A short article by Don Peck and Ross Douthat in The Atlantic Monthly summarizes some research on the relationship between income and happiness by Dutch sociologist Ruut Veenhoven. Peck and Douthat interpret the results as suggesting that

Above about $20,000 per capita, increases in wealth yield at best minimal increases in happiness.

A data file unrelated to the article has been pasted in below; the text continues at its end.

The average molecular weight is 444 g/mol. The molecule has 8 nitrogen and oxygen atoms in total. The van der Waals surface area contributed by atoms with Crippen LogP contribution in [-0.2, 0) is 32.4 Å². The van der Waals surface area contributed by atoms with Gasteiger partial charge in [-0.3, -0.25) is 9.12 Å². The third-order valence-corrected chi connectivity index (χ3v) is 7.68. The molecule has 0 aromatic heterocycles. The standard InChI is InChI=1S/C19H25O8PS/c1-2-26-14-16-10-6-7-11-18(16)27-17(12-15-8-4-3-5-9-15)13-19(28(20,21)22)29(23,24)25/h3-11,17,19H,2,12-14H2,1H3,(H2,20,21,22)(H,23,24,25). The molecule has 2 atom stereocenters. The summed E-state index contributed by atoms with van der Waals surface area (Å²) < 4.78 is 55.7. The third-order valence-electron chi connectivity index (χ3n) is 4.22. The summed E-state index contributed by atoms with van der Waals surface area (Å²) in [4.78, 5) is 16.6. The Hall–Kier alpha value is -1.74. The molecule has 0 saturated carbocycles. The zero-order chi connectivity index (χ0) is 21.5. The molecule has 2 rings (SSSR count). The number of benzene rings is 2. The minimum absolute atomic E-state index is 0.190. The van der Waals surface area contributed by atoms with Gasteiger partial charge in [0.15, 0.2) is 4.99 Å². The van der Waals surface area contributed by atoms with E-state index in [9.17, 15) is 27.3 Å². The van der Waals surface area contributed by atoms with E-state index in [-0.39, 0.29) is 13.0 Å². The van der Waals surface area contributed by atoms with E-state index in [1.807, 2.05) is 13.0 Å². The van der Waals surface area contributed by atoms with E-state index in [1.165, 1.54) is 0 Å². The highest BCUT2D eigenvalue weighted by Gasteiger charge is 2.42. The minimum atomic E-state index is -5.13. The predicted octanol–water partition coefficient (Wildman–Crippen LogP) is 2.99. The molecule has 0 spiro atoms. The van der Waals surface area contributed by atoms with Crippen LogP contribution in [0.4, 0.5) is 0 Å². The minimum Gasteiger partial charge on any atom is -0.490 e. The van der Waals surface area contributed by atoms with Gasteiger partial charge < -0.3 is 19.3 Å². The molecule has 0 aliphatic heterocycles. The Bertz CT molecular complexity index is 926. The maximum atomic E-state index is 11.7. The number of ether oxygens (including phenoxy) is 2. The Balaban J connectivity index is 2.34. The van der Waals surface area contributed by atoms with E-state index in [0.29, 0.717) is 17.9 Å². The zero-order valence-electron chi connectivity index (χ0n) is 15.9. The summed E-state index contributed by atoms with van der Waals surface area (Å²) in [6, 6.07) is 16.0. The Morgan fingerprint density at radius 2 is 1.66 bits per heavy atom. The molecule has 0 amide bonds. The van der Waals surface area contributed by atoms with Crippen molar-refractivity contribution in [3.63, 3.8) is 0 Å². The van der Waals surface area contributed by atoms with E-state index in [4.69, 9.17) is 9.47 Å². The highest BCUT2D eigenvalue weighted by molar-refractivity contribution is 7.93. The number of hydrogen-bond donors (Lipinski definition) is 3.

They must mean “income,” not “wealth.”
More important, economists are automatically skeptical about this sort of research. The fact that people choose to earn more than $20,000 in income strongly suggests that higher income produces more happiness. When what people do in the market contradicts what they say in a survey, economic empiricists tend to view the market decision as more indicative. The formal term we use is revealed preference.